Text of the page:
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Showing posts from March, 2019

Understanding Linux File Permissions and Ownerships

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From one of our previous articles "How to manage Linux Users and Groups" we discussed on how Linux becomes a multi-user OS, what is a user and a group with their configurations. By design, even though Linux allows multiple users can use the same computer in the same time without affecting others, Linux doesn't allow you to access or modify files belonging to other users. If Linux allows you to do it, that would be a security risk. But somehow they have implemented a security measure to mitigate that security risk. With that we can make sure only desired users and groups can access the relevant files and directories.

If we take a small demonstration. Here, we will log in as a normal user and try to access a root directory.


It gave a permission denied error when accessing. Why ? That's because /root directory is owned by user root. Only a privileged user can access or modify that.

So, Linux introduces two kind of factors which tells who can access or modify a file as w…

Understanding Linux File Permissions and Ownerships

Image
From one of our previous articles "How to manage Linux Users and Groups" we discussed on how Linux becomes a multi-user OS, what is a user and a group with their configurations. By design, even though Linux allows multiple users can use the same computer in the same time without affecting others, Linux doesn't allow you to access or modify files belonging to other users. If Linux allows you to do it, that would be a security risk. But somehow they have implemented a security measure to mitigate that security risk. With that we can make sure only desired users and groups can access the relevant files and directories.

If we take a small demonstration. Here, we will log in as a normal user and try to access a root directory.


It gave a permission denied error when accessing. Why ? That's because /root directory is owned by user root. Only a privileged user can access or modify that.

So, Linux introduces two kind of factors which tells who can access or modify a file as w…

Linux Commands Tips and Tricks

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Have you ever noticed a moment when someone doing tasks with some simple terminal commands which took a long time for you to do. And you feels like to asking from yourself "Wow, How did he do that very easily ?"  Then you think yourself, If i also could do like that.

Yeah. That's fine. From this article we discuss most of the tips you should know, some sort of pretty, tiny commands. But they will be very useful. Go through the complete article and make yourself to hear a Wow from someone else. It will make you very comfortable.

1) Execute a previous command

Normally every command that we type is storing in a file named ".bash_history" inside of your home directory. To view the the past typed commands we can use the command history in your terminal. It will list all the commands that you typed.


There are some options we need to know

!! : This will run the last command in the history. According to the above image, !! will rerun the history command. !<number>…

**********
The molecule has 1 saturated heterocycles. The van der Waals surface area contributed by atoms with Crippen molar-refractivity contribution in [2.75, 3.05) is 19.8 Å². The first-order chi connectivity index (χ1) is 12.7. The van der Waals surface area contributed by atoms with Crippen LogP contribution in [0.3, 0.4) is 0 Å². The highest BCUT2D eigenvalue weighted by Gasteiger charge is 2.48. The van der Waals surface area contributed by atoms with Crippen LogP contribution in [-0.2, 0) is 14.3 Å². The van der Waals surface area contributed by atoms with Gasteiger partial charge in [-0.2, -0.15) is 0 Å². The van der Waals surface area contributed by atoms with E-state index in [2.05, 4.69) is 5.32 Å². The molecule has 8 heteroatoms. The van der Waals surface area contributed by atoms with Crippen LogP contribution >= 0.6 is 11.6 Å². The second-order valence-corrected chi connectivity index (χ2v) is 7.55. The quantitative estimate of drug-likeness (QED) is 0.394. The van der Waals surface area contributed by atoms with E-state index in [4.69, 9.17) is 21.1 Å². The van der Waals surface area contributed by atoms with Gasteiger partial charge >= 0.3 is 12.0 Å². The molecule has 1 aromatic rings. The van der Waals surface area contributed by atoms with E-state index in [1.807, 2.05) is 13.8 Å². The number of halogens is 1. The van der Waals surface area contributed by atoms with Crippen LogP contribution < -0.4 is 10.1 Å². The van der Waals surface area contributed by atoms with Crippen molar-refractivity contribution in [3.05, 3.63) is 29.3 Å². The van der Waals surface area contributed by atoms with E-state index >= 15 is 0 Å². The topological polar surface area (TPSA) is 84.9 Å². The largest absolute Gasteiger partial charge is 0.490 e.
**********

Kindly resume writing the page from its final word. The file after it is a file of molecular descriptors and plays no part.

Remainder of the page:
How to manage Linux Users and Groups

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What is a multi-user Operating system ? When the OS allows multiple people to use the computer at the same time without affecting other's stuff, it becomes a multi-user OS. Like wise Linux is also belongs to above mentioned category. There can be having multiple users, groups with their own personal files and preferences. So, this article will be helpful for you in below actions.

Managing Users ( Create/Edit/Delete accounts, Suspend accounts )Manage User's Passwords ( Set Password policies, Expiration, further modifications )Manage Groups ( Create/Delete user groups )  From this article we will discuss mostly useful Linux commands with their syntax's. 
How to create a user

1) useradd : Add a user

syntax : useradd <options> <username>

eg : We will create a user named ""Jesica". The command is useradd jesica . First i switch to root user with sudo su command as i am a sudo user. We discussed about how to grant sudo access to users in a previous articl…

Pipeline and Redirection in Linux

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In the Linux operating system, Pipeline and Redirection are mostly useful and powerful techniques that helps in sending the output of one program to a file or as an input of another program. These two techniques are highly recommended to be learned as a beginner because they are needed to write scripts and other stuff in day-to-day life with Linux when you are in immediate stage. With the previous articles you had already worked with "|" which is pipeline even without being aware of it.

First we need to learn the three data streams in Linux operating system.  Simply they are as below.
STDIN (0) - Standard input represents the way data is input to the the programSTDOUT (1) - Standard output represents the output of the program ( what screen displays )STDERR (2) - Standard error represents the errors of the output Above three data streams in a rough image is as below. 

STDOUT - In all of the Linux operating systems, the output of a command ( program ) is going to standard output…